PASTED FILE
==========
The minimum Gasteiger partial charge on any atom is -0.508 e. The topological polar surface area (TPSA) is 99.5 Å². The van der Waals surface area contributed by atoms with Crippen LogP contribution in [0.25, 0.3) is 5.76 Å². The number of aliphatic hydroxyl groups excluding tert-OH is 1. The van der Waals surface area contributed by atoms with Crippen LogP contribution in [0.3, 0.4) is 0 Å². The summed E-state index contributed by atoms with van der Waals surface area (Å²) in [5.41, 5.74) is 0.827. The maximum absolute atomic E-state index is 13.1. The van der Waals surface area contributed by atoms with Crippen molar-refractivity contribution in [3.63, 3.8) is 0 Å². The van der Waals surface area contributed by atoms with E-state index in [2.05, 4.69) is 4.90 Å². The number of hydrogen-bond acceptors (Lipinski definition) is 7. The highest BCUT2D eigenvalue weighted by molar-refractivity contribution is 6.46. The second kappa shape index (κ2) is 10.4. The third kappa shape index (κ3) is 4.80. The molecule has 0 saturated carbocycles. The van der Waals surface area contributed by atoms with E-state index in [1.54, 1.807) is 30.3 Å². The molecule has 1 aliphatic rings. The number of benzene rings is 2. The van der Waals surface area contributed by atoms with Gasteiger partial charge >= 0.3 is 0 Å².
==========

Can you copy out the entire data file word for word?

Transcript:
The minimum Gasteiger partial charge on any atom is -0.508 e. The topological polar surface area (TPSA) is 99.5 Å². The van der Waals surface area contributed by atoms with Crippen LogP contribution in [0.25, 0.3) is 5.76 Å². The number of aliphatic hydroxyl groups excluding tert-OH is 1. The van der Waals surface area contributed by atoms with Crippen LogP contribution in [0.3, 0.4) is 0 Å². The summed E-state index contributed by atoms with van der Waals surface area (Å²) in [5.41, 5.74) is 0.827. The maximum absolute atomic E-state index is 13.1. The van der Waals surface area contributed by atoms with Crippen molar-refractivity contribution in [3.63, 3.8) is 0 Å². The van der Waals surface area contributed by atoms with E-state index in [2.05, 4.69) is 4.90 Å². The number of hydrogen-bond acceptors (Lipinski definition) is 7. The highest BCUT2D eigenvalue weighted by molar-refractivity contribution is 6.46. The second kappa shape index (κ2) is 10.4. The third kappa shape index (κ3) is 4.80. The molecule has 0 saturated carbocycles. The van der Waals surface area contributed by atoms with E-state index in [1.54, 1.807) is 30.3 Å². The molecule has 1 aliphatic rings. The number of benzene rings is 2. The van der Waals surface area contributed by atoms with Gasteiger partial charge >= 0.3 is 0 Å².